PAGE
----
Right. Some kids in a car that may not have been students and another individual on campus who has not been identified used  racial epithets. Some mentally deficient person, also unidentified, drew a swastika on campus using human excrement. (This type of incident tends to be a hoax  as often as not.) What exactly is the president of a university supposed to do about such things ? Wolfe mandated “sensitivity courses” for everyone on campus, which is already too much. I would refuse to attend. I would not respect anyone who did attend.

Heck, I might start a hunger strike.

It works. Continue reading

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The Starbucks Stupid Red Cups Uproar Is Trivial, But The Growing Cultural Insanity That Caused It Is Not

STARBUCKS-cups

On one level, the angry protests by some evangelicals and others regarding Starbucks’ eschewing the placement of snowmen, Christmas tree ornaments, reindeer and whatever other holiday kitsch they have festooned their coffee cups with in past years is too stupid to waste time discussing. Here, read all about it if you have a strong stomach. It appears to be yet another of those issues that deserves the George S. Kaufman rebuke. [ “Mr. Fisher, on Mount Wilson there is a telescope that can magnify the most distant stars to twenty-four times the magnification of any previous telescope. This remarkable instrument was unsurpassed in the world of astronomy until the development and construction of the Mount Palomar telescope. The Mount Palomar telescope is an even more remarkable instrument of magnification. Owing to advances and improvements in optical technology, it is capable of magnifying the stars to four times the magnification and resolution of the Mount Wilson telescope.Mr. Fisher, if you could somehow put the Mount Wilson telescope inside the Mount Palomar telescope, you still wouldn’t be able to see my interest in your problem.”]

Yet the fact that not just a few recently escaped inmates of a mental institution would make an issue of the design of Starbucks coffee cups, but lots of people, is significant. Continue reading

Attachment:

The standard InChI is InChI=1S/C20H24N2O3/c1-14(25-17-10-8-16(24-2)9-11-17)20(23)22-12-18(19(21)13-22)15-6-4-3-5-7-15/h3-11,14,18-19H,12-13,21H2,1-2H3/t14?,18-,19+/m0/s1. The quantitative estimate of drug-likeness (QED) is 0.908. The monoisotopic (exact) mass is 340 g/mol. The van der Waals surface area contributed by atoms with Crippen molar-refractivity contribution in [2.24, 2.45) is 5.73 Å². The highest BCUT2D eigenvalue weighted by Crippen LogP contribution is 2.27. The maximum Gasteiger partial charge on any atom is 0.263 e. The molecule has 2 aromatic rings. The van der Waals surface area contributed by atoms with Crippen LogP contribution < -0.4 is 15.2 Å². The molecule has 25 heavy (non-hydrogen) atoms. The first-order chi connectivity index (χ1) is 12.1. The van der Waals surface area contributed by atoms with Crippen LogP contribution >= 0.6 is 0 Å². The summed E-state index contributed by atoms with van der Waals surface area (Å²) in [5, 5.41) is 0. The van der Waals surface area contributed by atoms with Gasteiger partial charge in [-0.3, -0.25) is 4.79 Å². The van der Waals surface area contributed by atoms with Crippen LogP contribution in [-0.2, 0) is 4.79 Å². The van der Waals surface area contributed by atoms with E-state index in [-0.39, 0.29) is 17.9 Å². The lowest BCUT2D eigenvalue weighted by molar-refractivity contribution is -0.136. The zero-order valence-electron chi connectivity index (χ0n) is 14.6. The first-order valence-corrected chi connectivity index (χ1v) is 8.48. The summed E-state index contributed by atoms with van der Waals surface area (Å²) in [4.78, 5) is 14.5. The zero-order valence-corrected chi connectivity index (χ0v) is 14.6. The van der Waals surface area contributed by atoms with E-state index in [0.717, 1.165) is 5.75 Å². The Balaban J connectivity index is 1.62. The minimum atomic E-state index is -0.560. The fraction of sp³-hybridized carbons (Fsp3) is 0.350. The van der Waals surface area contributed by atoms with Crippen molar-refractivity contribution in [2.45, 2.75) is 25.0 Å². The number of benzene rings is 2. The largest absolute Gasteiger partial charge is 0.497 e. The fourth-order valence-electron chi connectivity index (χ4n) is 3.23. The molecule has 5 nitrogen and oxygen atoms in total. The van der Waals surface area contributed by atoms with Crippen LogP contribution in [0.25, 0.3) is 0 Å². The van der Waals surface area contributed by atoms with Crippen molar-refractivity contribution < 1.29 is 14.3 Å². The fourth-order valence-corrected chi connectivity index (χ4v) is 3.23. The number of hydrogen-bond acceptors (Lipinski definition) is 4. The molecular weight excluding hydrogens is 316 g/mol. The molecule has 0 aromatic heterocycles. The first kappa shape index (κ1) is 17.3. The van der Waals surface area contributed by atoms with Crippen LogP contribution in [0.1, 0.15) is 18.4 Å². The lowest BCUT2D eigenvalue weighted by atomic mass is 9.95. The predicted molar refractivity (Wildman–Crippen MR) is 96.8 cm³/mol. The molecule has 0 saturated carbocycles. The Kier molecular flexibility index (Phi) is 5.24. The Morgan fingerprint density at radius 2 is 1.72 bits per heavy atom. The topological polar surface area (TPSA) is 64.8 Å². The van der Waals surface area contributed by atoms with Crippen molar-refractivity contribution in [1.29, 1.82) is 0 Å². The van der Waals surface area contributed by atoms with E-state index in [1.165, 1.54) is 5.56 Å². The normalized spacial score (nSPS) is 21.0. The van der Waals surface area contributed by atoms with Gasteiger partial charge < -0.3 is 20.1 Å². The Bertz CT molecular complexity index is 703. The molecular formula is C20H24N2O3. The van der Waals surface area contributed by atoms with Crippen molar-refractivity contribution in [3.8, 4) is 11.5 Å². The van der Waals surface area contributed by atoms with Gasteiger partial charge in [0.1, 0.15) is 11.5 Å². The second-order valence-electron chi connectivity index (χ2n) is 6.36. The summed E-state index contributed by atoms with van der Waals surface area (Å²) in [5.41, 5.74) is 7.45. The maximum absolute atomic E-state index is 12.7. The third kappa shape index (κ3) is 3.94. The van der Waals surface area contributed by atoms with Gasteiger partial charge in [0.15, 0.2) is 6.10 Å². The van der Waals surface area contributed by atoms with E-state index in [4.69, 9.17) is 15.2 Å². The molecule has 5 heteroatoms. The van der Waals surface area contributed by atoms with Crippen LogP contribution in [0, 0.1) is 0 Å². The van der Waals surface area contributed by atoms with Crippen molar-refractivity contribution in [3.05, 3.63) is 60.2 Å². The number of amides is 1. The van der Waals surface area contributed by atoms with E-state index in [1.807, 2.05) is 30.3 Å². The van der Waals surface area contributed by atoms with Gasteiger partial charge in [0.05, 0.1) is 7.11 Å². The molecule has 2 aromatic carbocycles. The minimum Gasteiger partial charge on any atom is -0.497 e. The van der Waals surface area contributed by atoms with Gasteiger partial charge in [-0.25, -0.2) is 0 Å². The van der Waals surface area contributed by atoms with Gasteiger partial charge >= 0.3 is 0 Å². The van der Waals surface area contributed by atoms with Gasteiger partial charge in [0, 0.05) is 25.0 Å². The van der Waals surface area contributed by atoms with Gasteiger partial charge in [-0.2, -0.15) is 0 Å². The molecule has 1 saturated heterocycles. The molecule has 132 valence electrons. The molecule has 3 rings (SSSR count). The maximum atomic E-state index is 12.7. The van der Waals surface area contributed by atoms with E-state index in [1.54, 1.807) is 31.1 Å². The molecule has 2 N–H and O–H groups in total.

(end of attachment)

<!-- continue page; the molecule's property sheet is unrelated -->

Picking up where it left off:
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The University Of Missouri Football Players Boycott And The Campus Race Conflicts To Come

In 1967, it was called "Columbia"...

In 1967, it was called “Columbia”…

I have searched far and wide, and this appears to be the full extent of the alleged provocation for the revolt of black students against the president of the University of Missouri, Tim Wolfe:

Sept. 12: Missouri Students Association president Payton Head posts about a racial slur directed at him.

Payton Head, MU senior and president of MSA, renewed the dialogue about racism and the racial climate on the University’s Columbia campus after publishing a Facebook post about his first-hand experience with racism. The night before, Head said he was walking around campus when the passenger of a pickup repeatedly shouted the “N-word” at him.

Head’s statement went viral on social media, and many people shared their support of Head and frustration with MU’s response, or lack thereof, to his post. “I’d had experience with racism before, like microaggressions, but that was the first time I’d experienced in-your-face racism,” Head told a Missourian reporter.

Oct. 5: Legion of Black Collegians members are the targets of racial slurs by a man on campus.

Another instance of racism brought the racial climate on campus again to the attention of students and administrators.

The Legion of Black Collegians shared a letter on social media describing the group’s encounter with overt racism the night before. The group was rehearsing for a performance at Traditions Plaza when a “young man” talking on his cellphone walked up to the group. After being politely and repeatedly asked to leave, the man walked away but referenced LBC members using racial slurs.

That same day, MU Chancellor R. Bowen Loftin responded with a post of his own, acknowledging and condemning racism at MU.

“There was a silence that fell over us all, almost in disbelief that this racial slur in particular was used in our vicinity,” Naomi Collier, president of MU’s NAACP chapter and member of the LBC’s activities committee, wrote in the letter.

Oct. 8: Loftin announces mandatory online diversity training for faculty, staff and students, which is met with widespread skepticism.

The training came after a number of accounts of overt racism experience by students on campus, but was met with skepticism and suspicion.Jonathan Butler, MU graduate student and campus activist, wrote a letter to Loftin saying the training was “a step in the right direction, but it is not enough.”

More recently,  someone used human feces to draw a swastika inside Mizzou’s Gateway Hall. Continue reading